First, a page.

To prevent bacterial growth, it's important to cool food rapidly so it reaches as fast as possible the safe refrigerator-storage temperature of 40° F or below. To do this, divide large amounts of food into shallow containers. A big pot of soup, for example, will take a long time to cool, inviting bacteria to multiply and increasing the danger of foodborne illness. Instead, divide the pot of soup into smaller containers so it will cool quickly... or rapidly chill in an ice or cold water bath before refrigerating.
More on Food Safety
- Food Safety by Events and Seasons (FoodSafety.gov) - whether you’re planning a small summer cookout or a big holiday celebration, a camping trip or a potluck dinner, make sure your plans include food safety
- Turkey and Food Safety - tips for a holiday turkey
- UC Master Food Preserver Safety Training (UC Food Safety) - short videos on Food spoilage; Microorganisms found in food; their Growth factors: FAT TOM - Food (nutrition), Acidity (pH), Temperature, Time, Oxygen (air), Moisture (water activity); Food preservation; and more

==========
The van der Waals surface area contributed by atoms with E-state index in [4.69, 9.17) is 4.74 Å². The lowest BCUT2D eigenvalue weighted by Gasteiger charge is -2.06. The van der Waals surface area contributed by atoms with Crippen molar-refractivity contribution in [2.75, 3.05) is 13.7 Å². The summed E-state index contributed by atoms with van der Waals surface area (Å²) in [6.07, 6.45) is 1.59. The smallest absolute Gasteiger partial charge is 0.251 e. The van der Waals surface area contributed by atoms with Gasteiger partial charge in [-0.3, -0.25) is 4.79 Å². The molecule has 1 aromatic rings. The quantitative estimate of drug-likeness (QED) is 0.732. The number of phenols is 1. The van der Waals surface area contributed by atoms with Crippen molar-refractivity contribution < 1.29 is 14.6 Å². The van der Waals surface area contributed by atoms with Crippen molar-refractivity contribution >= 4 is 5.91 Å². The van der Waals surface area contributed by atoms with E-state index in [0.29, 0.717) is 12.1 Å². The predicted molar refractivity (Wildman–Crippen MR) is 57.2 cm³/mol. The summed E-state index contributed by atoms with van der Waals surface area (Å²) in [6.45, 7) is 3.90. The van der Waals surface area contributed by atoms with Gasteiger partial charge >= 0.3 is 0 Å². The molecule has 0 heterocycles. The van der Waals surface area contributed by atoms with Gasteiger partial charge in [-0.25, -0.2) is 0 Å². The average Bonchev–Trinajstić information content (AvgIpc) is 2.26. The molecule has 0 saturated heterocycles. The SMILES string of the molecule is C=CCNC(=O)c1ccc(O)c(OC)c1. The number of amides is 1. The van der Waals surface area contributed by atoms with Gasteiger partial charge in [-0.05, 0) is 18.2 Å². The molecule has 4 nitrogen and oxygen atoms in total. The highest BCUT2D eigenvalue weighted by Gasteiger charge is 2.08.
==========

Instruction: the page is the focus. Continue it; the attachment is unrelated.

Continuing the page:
- UCANR Master Food Preserver Safety Notes - one-page briefings on a safety topic of interest to Master Food Preservers
- Publications: Food Safety (UC Master Food Preserver Program) - a collection of food safety documents from University Extension offices nationwide, assembled by the UC Master Food Preserver Program
- Videos: Food Safety (UC Master Food Preserver Program) - a collection of food safety related videos from University Extension offices nationwide cover the following topics: Cleaning, Foodborne Pathogens, Turkey and Knife Skills
- Food Safety at Home (UC Food Safety) - website - collections of documents on food safety in the garden and in the kitchen
- Food Safety Education (FSIS.USDA) - website
- FoodSafety.gov - website